P.P.CHIEH1, L.GE1, W.F.YIP1, E.S.S.CHUA1, R.M.H.HO2, E.Y.CHUA3, S.THAM4, I.Y.O.LEONG5, A.H.Y.HO2, W.S.TAN1
National Healthcare Group HQ1, Nanyang Technological University2, Khoo Teck Puat Hospital3, Woodlands Health4, Tan Tock Seng Hospital5
The study of resilience has gain traction during the recent years as societies seek greater understanding about how individuals regain healthy functioning from a disruptive health event. We aim to examine whether the level of personal resilience is influenced by exposure to clients’ health-related crises during work.
The 33-item Resilience Scale for Adults (RSA) which evaluates six protective dimensions of resilience (Perception of the Self, Planned Future, Social Competence, Family Cohesion, Social Resources and Structured Style ) in adults was completed by 32 community-dwelling adults (CAs) and 53 healthcare and social care professionals (HSCPs) who participated in a qualitative study on health resilience. Each dimension score was compared between CA and HP using Independent t-test.
The participants were mainly Chinese (CAs: 63%; HSCPs: 87%), females (CAs: 72%; HSCPs: 78%). Majority of CAs were aged 50 years and above (78%) while HSCPs were mainly aged 21-40 years (78%). 72% of CAs had health adversities, much higher compared to HSCPs (11%). HSCPs scored lower in Social Competence (4.95 vs 5.72, p=0.002) and Perception of Self (5.39 vs 5.77, p=0.025), and scored higher in Family Cohesion (5.49 vs 4.94, p=0.026) and Social Resources (6.09 vs 5.62, p=0.026) than CAs. No significant difference was found in Structured Style and Planned Future.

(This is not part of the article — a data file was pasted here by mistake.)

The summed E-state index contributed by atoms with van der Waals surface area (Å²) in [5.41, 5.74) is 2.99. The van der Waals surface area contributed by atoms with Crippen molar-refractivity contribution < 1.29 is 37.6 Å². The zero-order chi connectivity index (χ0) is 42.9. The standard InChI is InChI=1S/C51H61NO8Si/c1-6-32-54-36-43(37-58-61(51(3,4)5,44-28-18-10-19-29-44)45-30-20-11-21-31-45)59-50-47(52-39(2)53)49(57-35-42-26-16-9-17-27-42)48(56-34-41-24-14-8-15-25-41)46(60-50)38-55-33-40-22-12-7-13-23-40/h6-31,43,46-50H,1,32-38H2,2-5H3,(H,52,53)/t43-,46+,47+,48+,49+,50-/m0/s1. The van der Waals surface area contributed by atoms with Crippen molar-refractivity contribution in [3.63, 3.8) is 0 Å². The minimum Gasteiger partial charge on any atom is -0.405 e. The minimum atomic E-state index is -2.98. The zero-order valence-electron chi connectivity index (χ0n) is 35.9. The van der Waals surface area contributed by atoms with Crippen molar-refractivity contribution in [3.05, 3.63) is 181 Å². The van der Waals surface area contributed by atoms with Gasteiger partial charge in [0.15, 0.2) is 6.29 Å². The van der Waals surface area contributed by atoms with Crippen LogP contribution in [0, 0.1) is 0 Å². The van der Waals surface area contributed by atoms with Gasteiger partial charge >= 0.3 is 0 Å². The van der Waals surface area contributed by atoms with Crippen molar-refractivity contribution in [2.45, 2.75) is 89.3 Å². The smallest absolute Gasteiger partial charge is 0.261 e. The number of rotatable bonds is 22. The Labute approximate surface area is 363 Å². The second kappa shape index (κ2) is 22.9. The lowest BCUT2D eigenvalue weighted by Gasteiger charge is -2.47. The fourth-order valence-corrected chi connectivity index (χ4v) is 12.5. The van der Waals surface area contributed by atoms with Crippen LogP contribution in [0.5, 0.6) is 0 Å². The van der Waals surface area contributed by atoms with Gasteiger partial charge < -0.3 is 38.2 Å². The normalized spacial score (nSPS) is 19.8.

HSCPs are constantly exposed to clients’ health-related crises during work as they support numerous clients in managing health-related adversities, and our results imply higher scores achieved in the interpersonal resilience dimensions. However, intrapersonal resilience dimensions could be less modifiable through their work experiences.